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Hepatitis is a common infection and most commonly an infection of the liver which can cause nausea, vomiting, loss of appetite, lightheadedness, fatigue, abdominal pain and tiredness. More than 5% of US adults are chronically infected, and more than 1 million are infected with hepatitis B and C annually. hepatitis C is present in all parts of the world where hepatitis B is prevalent and affects about 2 million people. Because of the hepatitis epidemics in Asia it is likely that an even greater number of people are affected. Alcoholics are particularly susceptible to hepatitis. The risk for new infections is highest around the time of delivery (around 25% of the babies are affected).

Unverified Answer

What causes hepatitis?

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There is no single cause for chronic viral hepatitis. Chronic viral hepatitis is the result of multiple factors: genetics, immune system dysfunction, viral infection, and other environmental factors. These factors can vary widely by region, with different hepatitis B virus (HBV) and hepatitis C virus (HCV) strains having different risk profiles. HCV most often infects individuals who are infected with HBV. The diagnosis of chronic hepatitis C requires the detection of HCV DNA and antigen.\n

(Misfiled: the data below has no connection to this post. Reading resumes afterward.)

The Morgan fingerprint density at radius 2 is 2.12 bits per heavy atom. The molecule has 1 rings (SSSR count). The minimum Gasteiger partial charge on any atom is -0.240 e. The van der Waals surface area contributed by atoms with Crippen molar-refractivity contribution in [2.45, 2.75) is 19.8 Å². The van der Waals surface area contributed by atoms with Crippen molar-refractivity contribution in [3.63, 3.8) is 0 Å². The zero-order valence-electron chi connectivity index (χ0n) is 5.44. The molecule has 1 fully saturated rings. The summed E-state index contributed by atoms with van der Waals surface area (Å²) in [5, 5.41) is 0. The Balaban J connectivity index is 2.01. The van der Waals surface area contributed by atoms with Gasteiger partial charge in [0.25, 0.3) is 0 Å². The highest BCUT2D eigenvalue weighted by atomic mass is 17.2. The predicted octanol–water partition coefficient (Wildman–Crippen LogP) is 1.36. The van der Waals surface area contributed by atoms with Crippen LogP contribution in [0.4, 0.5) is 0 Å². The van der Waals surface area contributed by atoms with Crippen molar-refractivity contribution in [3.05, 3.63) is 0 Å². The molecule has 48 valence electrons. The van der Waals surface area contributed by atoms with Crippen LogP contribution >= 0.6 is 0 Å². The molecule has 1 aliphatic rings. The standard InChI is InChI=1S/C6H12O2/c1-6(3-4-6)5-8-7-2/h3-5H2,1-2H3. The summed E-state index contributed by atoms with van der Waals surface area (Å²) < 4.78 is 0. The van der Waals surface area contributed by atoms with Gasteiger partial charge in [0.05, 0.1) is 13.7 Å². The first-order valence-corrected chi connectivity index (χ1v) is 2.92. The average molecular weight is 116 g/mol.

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How does sofosbuvir/velpatasvir work?

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Results show that sofosbuvir/velpatasvir was significantly more effective than sofosbuvir/ledipasvir. The high response levels among subjects with suppressed viremia supports a potential role for sofosbuvir as a single tablet regimen.